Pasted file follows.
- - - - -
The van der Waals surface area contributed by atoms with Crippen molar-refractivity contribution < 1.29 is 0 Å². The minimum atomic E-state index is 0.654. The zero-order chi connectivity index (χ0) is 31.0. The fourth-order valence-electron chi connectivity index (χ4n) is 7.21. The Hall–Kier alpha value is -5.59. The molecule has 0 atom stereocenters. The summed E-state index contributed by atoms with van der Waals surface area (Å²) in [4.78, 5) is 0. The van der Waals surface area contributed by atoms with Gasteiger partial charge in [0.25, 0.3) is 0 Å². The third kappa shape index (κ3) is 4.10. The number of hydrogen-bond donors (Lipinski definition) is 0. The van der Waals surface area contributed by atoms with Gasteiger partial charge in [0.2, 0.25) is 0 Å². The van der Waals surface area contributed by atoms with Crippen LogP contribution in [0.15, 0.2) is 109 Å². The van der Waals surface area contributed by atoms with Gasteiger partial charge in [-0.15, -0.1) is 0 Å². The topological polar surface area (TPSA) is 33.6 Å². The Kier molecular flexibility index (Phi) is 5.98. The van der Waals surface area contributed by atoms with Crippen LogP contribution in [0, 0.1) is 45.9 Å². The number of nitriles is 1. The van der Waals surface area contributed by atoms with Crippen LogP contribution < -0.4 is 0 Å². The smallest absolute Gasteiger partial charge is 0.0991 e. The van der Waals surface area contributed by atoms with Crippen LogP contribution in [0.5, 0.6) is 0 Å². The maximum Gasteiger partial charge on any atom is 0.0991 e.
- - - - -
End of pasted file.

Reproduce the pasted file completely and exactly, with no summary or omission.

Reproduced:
The van der Waals surface area contributed by atoms with Crippen molar-refractivity contribution < 1.29 is 0 Å². The minimum atomic E-state index is 0.654. The zero-order chi connectivity index (χ0) is 31.0. The fourth-order valence-electron chi connectivity index (χ4n) is 7.21. The Hall–Kier alpha value is -5.59. The molecule has 0 atom stereocenters. The summed E-state index contributed by atoms with van der Waals surface area (Å²) in [4.78, 5) is 0. The van der Waals surface area contributed by atoms with Gasteiger partial charge in [0.25, 0.3) is 0 Å². The third kappa shape index (κ3) is 4.10. The number of hydrogen-bond donors (Lipinski definition) is 0. The van der Waals surface area contributed by atoms with Gasteiger partial charge in [0.2, 0.25) is 0 Å². The van der Waals surface area contributed by atoms with Crippen LogP contribution in [0.15, 0.2) is 109 Å². The van der Waals surface area contributed by atoms with Gasteiger partial charge in [-0.15, -0.1) is 0 Å². The topological polar surface area (TPSA) is 33.6 Å². The Kier molecular flexibility index (Phi) is 5.98. The van der Waals surface area contributed by atoms with Crippen LogP contribution in [0, 0.1) is 45.9 Å². The number of nitriles is 1. The van der Waals surface area contributed by atoms with Crippen LogP contribution < -0.4 is 0 Å². The smallest absolute Gasteiger partial charge is 0.0991 e. The van der Waals surface area contributed by atoms with Crippen LogP contribution in [0.5, 0.6) is 0 Å². The maximum Gasteiger partial charge on any atom is 0.0991 e.